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FEATURE25 November 2015

The missing link

Features UK

Linking answers from surveys with administrative data sets – like your NHS records or Student Loans information – is becoming increasingly common practice, and promises to hugely enrich the data we collect.

At the same time smaller research budgets, particularly in the public sector, mean there is more pressure to extract as much value as possible from existing data sets.

NatCen Social Research delivers a number of national surveys, mostly for government and academic clients, like the Health Survey for England, the Family Resources Survey and the English Housing Survey. All these studies ask participants for consent to data linkage of some sort.

For example, by linking data on fruit and vegetable consumption from Health Survey for England to health and mortality records, we have been able to show that eating your five-a-day is correlated with positive long-term health outcomes.

Getting consent

Consent rates vary substantially across studies, depending on how data is collected and which datasets are involved. For example, consent rates are highest when data is collected face-to-face, and rates tend to be lower for more sensitive information like criminal records.

For example, 80% of adults taking part in the Health Survey for England consent to linking their answers to hospital episodes stats and mortality data. While for a similar study on finance, only 65% of people agreed to linking to records held by the Department for Work and Pensions. Both studies are carried out using face-to-face interviews.

What’s more, the number of data linkage consents requested is multiplying. We are currently running the fieldwork for a major national study which asks for linkage to ten different data sets, including criminal records.

With data linkage becoming an increasingly important part of our work, we’ve conducted various pieces of qualitative and development work to understand the process better. As you might expect, certain members of the public, while willing to take part in an anonymous questionnaire, stop short of consenting to data linkage. Concerns about data security are regularly cited as the key reason for not granting permission.

Understanding the consent process is a complicated business. Here’s how it goes: we take a few pieces of information from your survey data which identify you, like your name and date of birth; alongside a unique identifier, these are passed to the body which holds the data; they match your records, destroy the identifying data and pass the linked data set back. Still with me? In the face of complicated explanations people often shut down.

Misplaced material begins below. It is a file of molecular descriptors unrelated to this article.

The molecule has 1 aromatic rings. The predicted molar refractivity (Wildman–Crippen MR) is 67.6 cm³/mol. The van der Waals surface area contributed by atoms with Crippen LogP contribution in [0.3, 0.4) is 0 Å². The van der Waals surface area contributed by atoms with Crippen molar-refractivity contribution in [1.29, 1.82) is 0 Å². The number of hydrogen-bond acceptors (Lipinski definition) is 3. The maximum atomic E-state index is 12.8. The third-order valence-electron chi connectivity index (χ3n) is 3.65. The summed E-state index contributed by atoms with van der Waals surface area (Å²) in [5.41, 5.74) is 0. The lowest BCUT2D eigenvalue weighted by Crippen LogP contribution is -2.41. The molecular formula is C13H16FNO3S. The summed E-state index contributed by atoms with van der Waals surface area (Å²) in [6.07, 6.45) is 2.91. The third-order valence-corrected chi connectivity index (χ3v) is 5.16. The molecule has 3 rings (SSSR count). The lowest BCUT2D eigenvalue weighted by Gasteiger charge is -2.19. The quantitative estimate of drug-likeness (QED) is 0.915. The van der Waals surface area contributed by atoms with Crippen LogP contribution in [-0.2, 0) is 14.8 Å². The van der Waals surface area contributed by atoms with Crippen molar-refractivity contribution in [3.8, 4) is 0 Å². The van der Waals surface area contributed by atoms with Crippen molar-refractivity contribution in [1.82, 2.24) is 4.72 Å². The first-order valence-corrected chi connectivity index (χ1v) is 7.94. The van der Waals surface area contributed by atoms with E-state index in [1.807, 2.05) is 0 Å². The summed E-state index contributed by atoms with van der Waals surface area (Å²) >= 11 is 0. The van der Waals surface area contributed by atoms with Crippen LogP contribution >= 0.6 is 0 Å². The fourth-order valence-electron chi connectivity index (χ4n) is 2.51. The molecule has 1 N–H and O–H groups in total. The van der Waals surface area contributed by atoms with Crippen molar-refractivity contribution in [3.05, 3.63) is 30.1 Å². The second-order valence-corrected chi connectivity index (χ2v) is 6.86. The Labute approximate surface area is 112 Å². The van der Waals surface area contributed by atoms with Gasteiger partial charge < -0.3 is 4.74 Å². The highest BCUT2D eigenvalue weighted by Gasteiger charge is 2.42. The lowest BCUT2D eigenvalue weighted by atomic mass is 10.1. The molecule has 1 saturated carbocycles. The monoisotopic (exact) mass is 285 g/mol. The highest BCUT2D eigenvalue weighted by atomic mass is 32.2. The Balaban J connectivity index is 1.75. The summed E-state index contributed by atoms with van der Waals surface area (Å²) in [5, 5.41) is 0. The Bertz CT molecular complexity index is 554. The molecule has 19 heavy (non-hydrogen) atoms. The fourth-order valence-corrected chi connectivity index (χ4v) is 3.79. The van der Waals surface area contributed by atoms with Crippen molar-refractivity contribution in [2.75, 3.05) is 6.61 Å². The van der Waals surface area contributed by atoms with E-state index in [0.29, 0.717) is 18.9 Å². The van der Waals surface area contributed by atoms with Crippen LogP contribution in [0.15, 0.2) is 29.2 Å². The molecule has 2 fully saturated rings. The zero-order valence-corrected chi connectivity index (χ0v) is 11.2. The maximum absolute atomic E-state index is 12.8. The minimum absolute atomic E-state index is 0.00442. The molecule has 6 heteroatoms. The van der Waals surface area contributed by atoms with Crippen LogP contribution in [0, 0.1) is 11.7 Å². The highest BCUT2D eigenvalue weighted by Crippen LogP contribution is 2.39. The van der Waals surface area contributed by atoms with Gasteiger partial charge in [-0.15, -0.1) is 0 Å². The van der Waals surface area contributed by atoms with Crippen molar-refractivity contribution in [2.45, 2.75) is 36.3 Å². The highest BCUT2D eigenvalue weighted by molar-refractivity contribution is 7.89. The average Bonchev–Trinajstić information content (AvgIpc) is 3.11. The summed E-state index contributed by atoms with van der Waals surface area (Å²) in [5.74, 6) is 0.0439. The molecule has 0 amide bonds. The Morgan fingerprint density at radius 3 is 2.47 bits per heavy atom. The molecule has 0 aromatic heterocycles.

Our qualitative work plotted people’s attitudes to consent on two scales: comprehension of the process, and willingness to consent. Fortunately it indicated that higher comprehension meant people were more likely to agree, which means efforts to explain the process clearly are worth it. Worryingly, from an ethical point-of-view, there are a group of people who do not fully understand what they are signing up to, but are still willing to consent.

Another issue we explored was the move to obtaining consent to data linkage online. In the past many government surveys have been carried out by an interviewer face-to-face or over the phone, so the rapport with a participant has played an important role in securing consent. Without the human touch it becomes more difficult. In a recent national, longitudinal study carried out online, only 47% of participants agreed to linking their NHS records.

Ethical implications

The move online also has ethical implications. There are serious questions around whether we should be asking people to sign away access to their criminal records at the click of a button. Of course, we always send a letter and email to confirm what people have agreed to, letting them know they can change their mind at any time, but is this really enough? Indeed, participants in our qualitative interviews had mixed feelings about consent at the click of a button.

This is why we have created an animation – to help simplify the issue for participants. We already create easy-to-understand leaflets with clear diagrams and a low-level of reading comprehension, as well as supporting online content. But we know participants do not always read them in full. We felt that a short animation was a great format to explain this complex process in a simple, engaging way, that didn’t get bogged down in the detail. Plus this can be used face-to-face on interviewer tablets, or embedded in online questionnaires.

As an industry, it’s our ethical duty to reassure the public on this issue in terms they understand, and it’s also in the best interests of us and our clients. Better informed people feel more comfortable agreeing to data linkage.

Kirby Swales is survey centre director and Matt Jonas is campaigns manager at NatCen Social Research

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